1889. the mute appealing look of suffering in Mr. Pascoe's eyes, as he watched Dr. Benton. The latter made a short call and spoke as cheering words as he could, then he attended church, and just before the evening service he came in again, prayed with Mr. Pascoe, and bade him goodbye, as Geo. Locke is to take him to Stockton tonight, so that he may take the early morning train for Oakland. I was sitting by Mr. Pascoe tonight as the church bells pealed out their call to service. I said, "Doesn't the bell sound beautifully?" He whispered "yes". I could not help thinking "you will soon hear the bells of heaven". He is so feeble he can hardly sit up in his chair, but he cannot lie down. They had communion service at the church today, and Rev. Thomas and C. Williamson united, both by letter. Roland and Rebecca, also Mr. & Mrs. Geffroy came in after service, and the latter dined here. (T.S.R. 64. 2 P.M. 101. S.S. 83.)
Aug. 5. Monday. One of the sad days of our history, but the birthday of our dear Mr. Pascoe into Paradise. He was more and more feeble through the night and towards morning had to be supported in his chair. Yet at seven o'clock, he walked into the hall from his room, to find a cooler and more airy place. When I asked him at sunrise how he felt, he smiled and said "better", but the far away look was in his eyes. At nine o'clock, Dr. Barbour called and said after feeling his pulse, "he is dying". The members of the family hovered around him - he said nothing - seeming to sink to sleep gradually. Just before he breathed his last, too far gone to be aroused so as to recognize anyone, Susie, Frankie and John G. came from Ferndale. So Susie saw him living and that was all, and under usual circumstances, this would have been the time when Ida would have arrived, but that the dear Father mercifully speeded her to her dying one, that her sorrow might not be too great for her to bear. "Gone to be with Jesus", dear Susie said as he breathed his last about 11 A.M. And the bell tolled for him at noon - aged 51 years, 2 months and 9 days. And this is the birthday of Sarah and Frankie Locke. Mr. Owens us was called to do the undertakers work, and I asked him if he ever saw feet of man so swollen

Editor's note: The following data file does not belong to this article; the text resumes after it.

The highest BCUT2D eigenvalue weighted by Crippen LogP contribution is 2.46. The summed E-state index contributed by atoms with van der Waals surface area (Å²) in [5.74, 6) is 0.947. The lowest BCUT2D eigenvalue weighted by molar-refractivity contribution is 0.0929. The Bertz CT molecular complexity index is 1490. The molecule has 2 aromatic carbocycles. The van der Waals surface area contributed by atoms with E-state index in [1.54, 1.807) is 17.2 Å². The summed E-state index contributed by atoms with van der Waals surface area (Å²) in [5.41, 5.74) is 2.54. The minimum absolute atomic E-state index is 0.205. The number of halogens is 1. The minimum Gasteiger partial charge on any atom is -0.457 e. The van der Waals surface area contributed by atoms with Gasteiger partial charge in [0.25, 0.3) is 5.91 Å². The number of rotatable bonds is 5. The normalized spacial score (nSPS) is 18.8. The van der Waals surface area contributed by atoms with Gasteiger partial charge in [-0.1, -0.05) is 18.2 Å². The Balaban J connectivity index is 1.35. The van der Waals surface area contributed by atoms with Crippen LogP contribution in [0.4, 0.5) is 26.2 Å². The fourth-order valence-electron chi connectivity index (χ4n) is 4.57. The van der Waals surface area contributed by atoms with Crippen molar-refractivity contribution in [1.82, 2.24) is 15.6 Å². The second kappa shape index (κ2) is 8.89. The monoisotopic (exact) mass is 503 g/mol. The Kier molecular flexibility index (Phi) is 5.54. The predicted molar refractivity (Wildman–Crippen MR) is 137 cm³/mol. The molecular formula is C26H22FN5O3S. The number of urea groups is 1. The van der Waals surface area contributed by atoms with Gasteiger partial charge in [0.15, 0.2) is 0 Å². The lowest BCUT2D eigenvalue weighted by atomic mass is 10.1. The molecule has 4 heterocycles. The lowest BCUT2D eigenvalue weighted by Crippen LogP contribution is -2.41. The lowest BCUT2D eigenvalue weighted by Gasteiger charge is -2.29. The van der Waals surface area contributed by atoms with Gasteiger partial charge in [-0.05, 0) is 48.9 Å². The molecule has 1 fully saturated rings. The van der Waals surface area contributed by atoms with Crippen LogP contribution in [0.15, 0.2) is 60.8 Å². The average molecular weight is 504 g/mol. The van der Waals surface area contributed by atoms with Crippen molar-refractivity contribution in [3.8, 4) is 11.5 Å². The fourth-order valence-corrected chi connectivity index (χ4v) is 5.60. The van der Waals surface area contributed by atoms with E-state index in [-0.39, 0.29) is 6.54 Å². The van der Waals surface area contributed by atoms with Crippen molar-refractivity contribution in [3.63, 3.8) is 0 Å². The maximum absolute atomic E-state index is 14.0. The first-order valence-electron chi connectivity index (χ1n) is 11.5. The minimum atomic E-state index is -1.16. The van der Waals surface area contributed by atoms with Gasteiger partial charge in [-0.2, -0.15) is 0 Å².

1889. before, and he answered "no". They, especially the toes, reminded one of elephant's feet in size. As soon as the breath left him, the boys laid him down upon the cot which he could not use while living and it did seem as if he must be glad to lie down again. It gave one a feeling of rest to see him there. And soon such a calm and beautiful smile stole over his face, telling of beautiful visions of peace and joy - is it not wonderful? Just so did mother and my dear husband. O there we things "eye hath not seem nor ear heard" to be revealed unto us as we reach the other show. How can we doubt it is well with them who thus leave us? We sent six telegrams at once - to Horace, to Sarah, to Rev. Benton to ask him to conduct the funeral services, set for tomorrow because of the heat of the weather, to Rio Dell, to Uncle and to Oakland. Father, help dear Ida to bear this great sorrow left a widow at twentyseven years old. And he was one of the best of husbands. (T.S.R. 58. 2 P.M. 98. S.S. 78.)
Aug. 6. Tuesday. Dr. Benton came on the train. The funeral had been set for three o'clock that it might be a little cooler. There were three ministers in the pulpit. Rev. Thomas, Rev. Wickes and Rev. Benton, but the latter made the address, and such a good one! He spoke of his great kindness of heart, his anxiety to serve always, to be helpful to someone, and no one was better qualified to speak of Mr. Pascoe than Dr. Benton, because he has been intimate with him for years. He spoke of his first sermon to this people which some still remember - the text, "We preach Jesus Christ and ourselves your servants for Jesus sake", said he could have chosen no more appropriate text, which seemed to be the keynote of his life. "If he loved, he loved with all his heart", the speaker said - how true this is. We sang two of his favorite hymns - "How firm a foundation", &.c. and "O could I speak the matchless worth", &.c. And we laid him to rest in our lot just as the sun was setting, and covered his grave with flowers. After Alice had prepared tea for Dr. Benton, Calvin took him in a carriage to Stockton that he might be there for the early morning train. And Uncle
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Delia Locke, diaries, women, diarist, California, Locke-Hammond Family Papers, Lockeford, CA, Dean Jewett Locke, rural life, rural California, 19th Century, church, temperance organizations, Mokelumne River Ladies' Sewing Circle, temperature recordings, journal